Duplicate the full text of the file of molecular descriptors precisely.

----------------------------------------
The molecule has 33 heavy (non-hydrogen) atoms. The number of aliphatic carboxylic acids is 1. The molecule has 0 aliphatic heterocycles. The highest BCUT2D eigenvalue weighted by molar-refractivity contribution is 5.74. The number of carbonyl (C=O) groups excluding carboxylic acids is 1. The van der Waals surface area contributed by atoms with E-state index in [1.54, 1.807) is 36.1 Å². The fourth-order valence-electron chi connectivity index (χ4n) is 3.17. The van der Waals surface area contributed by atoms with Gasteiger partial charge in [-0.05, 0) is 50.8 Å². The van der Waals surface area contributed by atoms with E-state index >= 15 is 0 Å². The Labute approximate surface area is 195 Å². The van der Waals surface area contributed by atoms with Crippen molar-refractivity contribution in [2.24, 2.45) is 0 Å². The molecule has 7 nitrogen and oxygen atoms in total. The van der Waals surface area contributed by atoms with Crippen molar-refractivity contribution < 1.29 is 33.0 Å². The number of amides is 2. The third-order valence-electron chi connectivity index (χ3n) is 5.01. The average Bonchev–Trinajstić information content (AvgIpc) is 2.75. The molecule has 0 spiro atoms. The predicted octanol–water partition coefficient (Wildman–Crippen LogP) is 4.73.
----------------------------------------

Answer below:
The molecule has 33 heavy (non-hydrogen) atoms. The number of aliphatic carboxylic acids is 1. The molecule has 0 aliphatic heterocycles. The highest BCUT2D eigenvalue weighted by molar-refractivity contribution is 5.74. The number of carbonyl (C=O) groups excluding carboxylic acids is 1. The van der Waals surface area contributed by atoms with E-state index in [1.54, 1.807) is 36.1 Å². The fourth-order valence-electron chi connectivity index (χ4n) is 3.17. The van der Waals surface area contributed by atoms with Gasteiger partial charge in [-0.05, 0) is 50.8 Å². The van der Waals surface area contributed by atoms with E-state index >= 15 is 0 Å². The Labute approximate surface area is 195 Å². The van der Waals surface area contributed by atoms with Crippen molar-refractivity contribution in [2.24, 2.45) is 0 Å². The molecule has 7 nitrogen and oxygen atoms in total. The van der Waals surface area contributed by atoms with Crippen molar-refractivity contribution < 1.29 is 33.0 Å². The number of amides is 2. The third-order valence-electron chi connectivity index (χ3n) is 5.01. The average Bonchev–Trinajstić information content (AvgIpc) is 2.75. The molecule has 0 spiro atoms. The predicted octanol–water partition coefficient (Wildman–Crippen LogP) is 4.73.